Gone phishin’ - sidestepping the bait in scam emails
FYI, this story is more than a year old
As we are all no doubt aware, when wide nets are cast across the internet sending spam emails to try to hook unsuspecting users, it’s called ‘phishing’. For phishing to work, it needs one thing: clicks. The innocent fish open their emails, reply, click on links, or open up attachments and just like that, they’re hooked.
But surely in 2018 we’re smarter than that; we’re all switched on enough to be able to recognise when we’re being duped. Or are we? New research shows that phishing attacks increased significantly in 2017, with 36 per cent of companies surveyed reported attacks, an increase from 26 per cent in 2016.
So what makes these people click on scam emails, and how can we educate them against opening themselves (and their organisations) up to vulnerabilities and threats?
Phishing for information
Phishing is a widespread problem, and it is continuing to get worse as scammers and technologies are becoming more advanced. Users and organisations can lose significant amounts of money and personal information, as well as peace of mind, when they fall victim to phishing scams.
With scam emails beginning to look a lot like legitimate communications from well-known organisations (e.g. Apple and PayPal), it is important that we educate users on how best to identify and avoid phishing. Here are some simple ways you can stay off the hook and swim away from scammers.
“Your account has been suspended”
As scammers borrow logos from companies to include in their emails, it is becoming increasingly difficult to identify legitimate emails from vendors. But the reality is this: if you are a member of a bank or an Apple user, for example, the chances are you don’t need to click through on email links – you will already have access to internet banking or the Apple store. If there is a question over your Apple account, simply open the Apple store on your phone or through iTunes and review the query this way. You’ll soon see if the email is legitimate.
For organisations, the risk of phishing scams increases with the number of employees on the ground. While companies should invest in educating employees on how to identify and avoid phishing scams, there are also steps they can take to physically protect themselves in the first instance.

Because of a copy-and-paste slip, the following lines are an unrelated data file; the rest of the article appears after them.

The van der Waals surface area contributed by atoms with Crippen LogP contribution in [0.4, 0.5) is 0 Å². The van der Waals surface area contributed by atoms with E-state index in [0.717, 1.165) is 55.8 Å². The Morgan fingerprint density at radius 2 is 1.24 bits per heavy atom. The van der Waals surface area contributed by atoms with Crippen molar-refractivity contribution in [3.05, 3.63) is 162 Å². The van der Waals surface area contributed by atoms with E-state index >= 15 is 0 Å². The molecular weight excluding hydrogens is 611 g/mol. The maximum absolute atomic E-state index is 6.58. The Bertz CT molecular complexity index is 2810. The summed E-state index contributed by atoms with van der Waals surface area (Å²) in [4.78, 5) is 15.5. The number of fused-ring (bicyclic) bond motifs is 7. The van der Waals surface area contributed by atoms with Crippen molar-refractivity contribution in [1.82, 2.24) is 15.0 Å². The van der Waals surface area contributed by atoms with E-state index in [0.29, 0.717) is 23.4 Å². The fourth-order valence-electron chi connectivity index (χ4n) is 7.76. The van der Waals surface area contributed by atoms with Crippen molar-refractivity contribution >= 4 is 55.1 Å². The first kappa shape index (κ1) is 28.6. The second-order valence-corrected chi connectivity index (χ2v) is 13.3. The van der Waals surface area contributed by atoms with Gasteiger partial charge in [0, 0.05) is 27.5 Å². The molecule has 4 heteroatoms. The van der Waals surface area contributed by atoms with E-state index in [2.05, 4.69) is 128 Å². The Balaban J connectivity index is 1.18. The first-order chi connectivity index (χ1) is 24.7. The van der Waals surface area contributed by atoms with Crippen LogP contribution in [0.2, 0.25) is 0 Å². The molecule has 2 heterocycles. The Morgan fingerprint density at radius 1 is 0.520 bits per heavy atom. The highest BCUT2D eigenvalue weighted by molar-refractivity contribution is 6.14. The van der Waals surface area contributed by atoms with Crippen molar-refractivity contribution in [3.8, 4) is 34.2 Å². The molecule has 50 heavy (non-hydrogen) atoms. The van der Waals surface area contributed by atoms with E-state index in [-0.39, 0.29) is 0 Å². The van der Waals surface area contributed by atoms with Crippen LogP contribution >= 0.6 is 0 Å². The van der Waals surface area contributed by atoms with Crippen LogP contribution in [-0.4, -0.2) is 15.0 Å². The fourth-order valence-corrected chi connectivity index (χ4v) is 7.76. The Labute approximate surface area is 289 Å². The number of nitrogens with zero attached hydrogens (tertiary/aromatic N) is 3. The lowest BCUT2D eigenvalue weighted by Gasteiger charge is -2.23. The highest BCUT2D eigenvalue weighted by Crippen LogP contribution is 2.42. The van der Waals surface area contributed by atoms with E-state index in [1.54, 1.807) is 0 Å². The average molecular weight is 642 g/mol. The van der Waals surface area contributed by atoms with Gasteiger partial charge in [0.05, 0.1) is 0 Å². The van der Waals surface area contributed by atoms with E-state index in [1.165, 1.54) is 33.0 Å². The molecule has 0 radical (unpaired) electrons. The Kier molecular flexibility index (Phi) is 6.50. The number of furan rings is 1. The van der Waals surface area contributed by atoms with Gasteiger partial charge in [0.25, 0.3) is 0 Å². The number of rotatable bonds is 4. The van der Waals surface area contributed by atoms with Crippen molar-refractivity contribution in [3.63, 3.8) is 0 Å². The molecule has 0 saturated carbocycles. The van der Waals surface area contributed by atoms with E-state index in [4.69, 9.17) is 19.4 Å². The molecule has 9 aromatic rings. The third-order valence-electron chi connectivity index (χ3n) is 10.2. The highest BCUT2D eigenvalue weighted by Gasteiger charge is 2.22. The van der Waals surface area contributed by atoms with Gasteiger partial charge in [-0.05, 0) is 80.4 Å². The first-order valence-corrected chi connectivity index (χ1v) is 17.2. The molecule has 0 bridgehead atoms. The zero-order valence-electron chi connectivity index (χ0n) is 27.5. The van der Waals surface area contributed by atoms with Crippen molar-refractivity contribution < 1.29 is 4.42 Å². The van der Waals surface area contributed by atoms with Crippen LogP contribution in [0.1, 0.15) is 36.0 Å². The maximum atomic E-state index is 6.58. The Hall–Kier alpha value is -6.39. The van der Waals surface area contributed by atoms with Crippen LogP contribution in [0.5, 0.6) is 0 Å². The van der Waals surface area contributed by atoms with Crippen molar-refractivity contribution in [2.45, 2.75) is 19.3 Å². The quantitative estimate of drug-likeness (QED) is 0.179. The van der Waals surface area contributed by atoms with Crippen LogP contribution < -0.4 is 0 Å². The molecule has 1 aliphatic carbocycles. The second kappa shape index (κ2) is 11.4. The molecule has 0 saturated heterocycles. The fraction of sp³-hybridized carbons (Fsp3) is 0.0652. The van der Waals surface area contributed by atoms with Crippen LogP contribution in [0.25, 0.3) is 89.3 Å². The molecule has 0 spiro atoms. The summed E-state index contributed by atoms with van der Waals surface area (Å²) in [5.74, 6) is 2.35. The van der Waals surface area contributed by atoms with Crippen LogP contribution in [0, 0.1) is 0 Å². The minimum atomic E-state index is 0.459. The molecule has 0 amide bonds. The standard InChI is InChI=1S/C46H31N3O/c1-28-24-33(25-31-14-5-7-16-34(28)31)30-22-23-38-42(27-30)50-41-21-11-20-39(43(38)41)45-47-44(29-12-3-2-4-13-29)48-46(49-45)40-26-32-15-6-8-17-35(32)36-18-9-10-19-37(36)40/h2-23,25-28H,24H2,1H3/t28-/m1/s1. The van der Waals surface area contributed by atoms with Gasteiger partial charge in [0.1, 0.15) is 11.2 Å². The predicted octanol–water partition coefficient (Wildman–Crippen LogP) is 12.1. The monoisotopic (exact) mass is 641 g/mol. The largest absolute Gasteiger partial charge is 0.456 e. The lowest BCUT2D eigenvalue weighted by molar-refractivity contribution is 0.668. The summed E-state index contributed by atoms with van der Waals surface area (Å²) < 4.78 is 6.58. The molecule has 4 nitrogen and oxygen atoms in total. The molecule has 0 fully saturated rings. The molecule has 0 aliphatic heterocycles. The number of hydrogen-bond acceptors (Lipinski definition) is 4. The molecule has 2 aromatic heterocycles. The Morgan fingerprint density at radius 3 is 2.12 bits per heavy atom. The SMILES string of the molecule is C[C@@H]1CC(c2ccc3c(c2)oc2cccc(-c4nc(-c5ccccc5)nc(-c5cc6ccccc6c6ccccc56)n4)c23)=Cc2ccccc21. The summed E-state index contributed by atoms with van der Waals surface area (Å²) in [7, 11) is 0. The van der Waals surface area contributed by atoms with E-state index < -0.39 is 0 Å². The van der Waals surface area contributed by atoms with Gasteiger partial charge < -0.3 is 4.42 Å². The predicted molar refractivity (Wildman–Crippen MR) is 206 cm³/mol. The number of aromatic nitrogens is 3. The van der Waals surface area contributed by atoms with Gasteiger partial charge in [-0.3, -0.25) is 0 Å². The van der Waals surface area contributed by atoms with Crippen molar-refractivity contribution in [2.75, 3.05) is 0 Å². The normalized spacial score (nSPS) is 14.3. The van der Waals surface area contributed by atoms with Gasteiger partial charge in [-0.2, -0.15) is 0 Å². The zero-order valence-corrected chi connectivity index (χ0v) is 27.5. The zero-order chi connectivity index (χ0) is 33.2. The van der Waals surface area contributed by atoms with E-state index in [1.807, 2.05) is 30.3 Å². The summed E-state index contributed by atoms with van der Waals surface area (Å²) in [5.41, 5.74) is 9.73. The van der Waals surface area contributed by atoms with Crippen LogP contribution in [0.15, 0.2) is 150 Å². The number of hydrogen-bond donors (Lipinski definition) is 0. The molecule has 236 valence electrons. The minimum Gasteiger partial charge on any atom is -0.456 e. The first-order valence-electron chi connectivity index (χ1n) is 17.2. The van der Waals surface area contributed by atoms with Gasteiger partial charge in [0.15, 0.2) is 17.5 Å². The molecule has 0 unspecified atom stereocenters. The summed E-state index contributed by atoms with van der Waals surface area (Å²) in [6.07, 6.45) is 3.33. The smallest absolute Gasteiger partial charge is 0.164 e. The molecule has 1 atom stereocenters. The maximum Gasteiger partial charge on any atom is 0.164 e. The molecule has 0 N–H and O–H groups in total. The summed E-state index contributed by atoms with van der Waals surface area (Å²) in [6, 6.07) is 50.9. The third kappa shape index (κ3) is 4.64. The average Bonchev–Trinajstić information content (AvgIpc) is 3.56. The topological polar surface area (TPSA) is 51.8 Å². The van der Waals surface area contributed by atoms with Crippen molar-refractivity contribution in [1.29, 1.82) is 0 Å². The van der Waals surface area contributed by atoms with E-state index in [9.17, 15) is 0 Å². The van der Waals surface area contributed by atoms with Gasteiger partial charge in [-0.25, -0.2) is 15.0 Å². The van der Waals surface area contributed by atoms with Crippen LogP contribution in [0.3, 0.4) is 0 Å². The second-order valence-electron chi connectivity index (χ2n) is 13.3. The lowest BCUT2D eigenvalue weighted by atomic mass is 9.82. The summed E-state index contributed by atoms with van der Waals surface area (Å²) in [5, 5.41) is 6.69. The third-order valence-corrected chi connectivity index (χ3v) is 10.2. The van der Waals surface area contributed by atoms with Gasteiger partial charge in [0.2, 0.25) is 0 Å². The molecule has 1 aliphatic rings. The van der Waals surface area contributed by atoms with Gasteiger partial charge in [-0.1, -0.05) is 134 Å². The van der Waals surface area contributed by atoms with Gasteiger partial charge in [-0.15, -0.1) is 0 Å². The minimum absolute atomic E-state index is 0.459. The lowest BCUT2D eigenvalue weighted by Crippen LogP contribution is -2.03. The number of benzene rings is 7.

Security solutions – firewalls, anti-virus, and anti-spam offerings – is the first line of defence when it comes to protecting businesses from attacks. Implementing pop-up and web blockers are additional options that can be implemented in the workplace to prevent employees from accessing websites that may pose a threat to the network, blocking malicious phishing and virus-infected websites.
If in doubt…
The most effective way to avoid scams is simple: don’t engage. If you doubt the legitimacy of what you are seeing, don’t click on phishy links, don’t provide personal information, and don’t fill out web forms. These will all open you up to vulnerabilities. To take things a step further, don’t download or open attachments from unknown senders, and report any suspicious activity to the IT department, or email host.
For the enterprise, outside of educating employees on identifying phishy emails, organisations should also consider checking their firewall, anti-virus, and anti-spam software is in good working order (and if you don’t have any – get some). This is the most effective way to protect your systems from phishing attacks. Perhaps most importantly, companies should ensure that automatic updates are turned on, and that security patches are regularly downloaded for Windows users.
Article by Sophos SE manager for Australia and New Zealand, Steven Sparshott.